BLM seeks public input on 20-year land use plan

by Ben Matheson on December 2, 2013

Bering Sea Western Interior Planning Area / credit: BLM

Bering Sea Western Interior Planning Area / credit: BLM

The Bureau of Land Management is setting its strategy for over 10 million acres of land across a vast section of southwest Alaska. The agency is in the middle of holding a dozen meetings to gather input on the early stages of the plan.

Audio clip: Adobe Flash Player (version 9 or above) is required to play this audio clip. Download the latest version here. You also need to have JavaScript enabled in your browser.

The Bering Sea Western Interior planning area is big. It includes 62 million acres with many land owners beyond BLM stretching north to Unalakleet and east to Denali National Park.

Resident of several Kuskokwim communities use BLM lands for accessing important subsistence resources. BLM’s Jorjena Daly is the plan lead. She says the agency is required under ANILCA to ensure its decision have the least adverse impact on people’s access to subsistence resources as well as the fish and wild resources itself. Planning for that will take the public’s help.

“During scoping, what’s really important for us to hear from community residents is where on BLM land they go to access those subsistence resources, how they access those subsistence resources, and what time of year, so we have that knowledge moving ahead developing the RMP and we can take that into consideration for instance if other land use permits or authorization are applied for in those areas,” said Daly.

The BLM has another tool to protect certain species or habitats called areas of critical environmental concern. Alan Bittner is the Anchorage field manager for BLM. He says southwest Alaska has a few outdated ones at least.

“A few years back, peregrine falcons were listed under the endangered species act. That listing has been removed and we need to revisit those areas of critical and environmental concern. But there may be another area of critical and environmental concern and we may put another designation for some other purpose on the land,” said Bittner.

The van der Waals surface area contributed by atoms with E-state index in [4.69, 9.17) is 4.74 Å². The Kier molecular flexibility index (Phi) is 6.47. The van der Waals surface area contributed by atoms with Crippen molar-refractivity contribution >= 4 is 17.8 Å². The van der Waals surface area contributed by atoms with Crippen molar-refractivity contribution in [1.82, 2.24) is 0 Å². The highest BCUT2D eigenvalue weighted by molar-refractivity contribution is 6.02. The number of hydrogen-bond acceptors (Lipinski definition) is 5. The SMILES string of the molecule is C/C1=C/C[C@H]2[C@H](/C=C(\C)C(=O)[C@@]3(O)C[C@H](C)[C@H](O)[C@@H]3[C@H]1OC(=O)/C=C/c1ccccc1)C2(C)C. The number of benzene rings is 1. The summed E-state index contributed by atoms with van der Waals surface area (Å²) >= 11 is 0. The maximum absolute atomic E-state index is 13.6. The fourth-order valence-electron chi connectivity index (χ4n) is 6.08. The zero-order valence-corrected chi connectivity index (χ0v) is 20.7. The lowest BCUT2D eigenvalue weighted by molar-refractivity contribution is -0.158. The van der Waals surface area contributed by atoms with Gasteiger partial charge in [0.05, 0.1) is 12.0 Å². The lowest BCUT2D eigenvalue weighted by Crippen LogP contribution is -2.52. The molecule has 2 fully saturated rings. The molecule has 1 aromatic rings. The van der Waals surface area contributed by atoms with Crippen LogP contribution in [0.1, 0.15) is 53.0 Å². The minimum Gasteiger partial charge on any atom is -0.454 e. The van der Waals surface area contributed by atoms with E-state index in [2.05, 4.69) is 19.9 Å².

Another big piece of the plan is its role with so called D-1 lands. These were withdrawn under ANCSA and given special mining rules. 75 percent of the BLM land in the plan is d-1, with 4 million acres open to mining with 2 million acres are closed. Daly says the closures also take away land exchange opportunities and are not available for resource leasing.

“So where there’s a withdrawal in place that has closed those activities from occurring we’ve also excluding opportunities for leasing. That might include coal leasing, oil and gas, where there’s potential, it’s not been allowed,” said Daly.

Changes to D-1 lands would come in the form of a recommendation to the Secretary of the interior. BLM will use the document in considering applications for projects like pipelines, cell towers, and guided hunting. Bittner says public input into all parts of the plan is important.

“You know we won’t touch a document like this for again another 20 years, so it’s important to have the designations accurate based on the uses that have to take place for the next 20 years,” said Bittner.

The website with maps and comment forms is located here. January 17th is the deadline for comments.

Previous post:

Next post: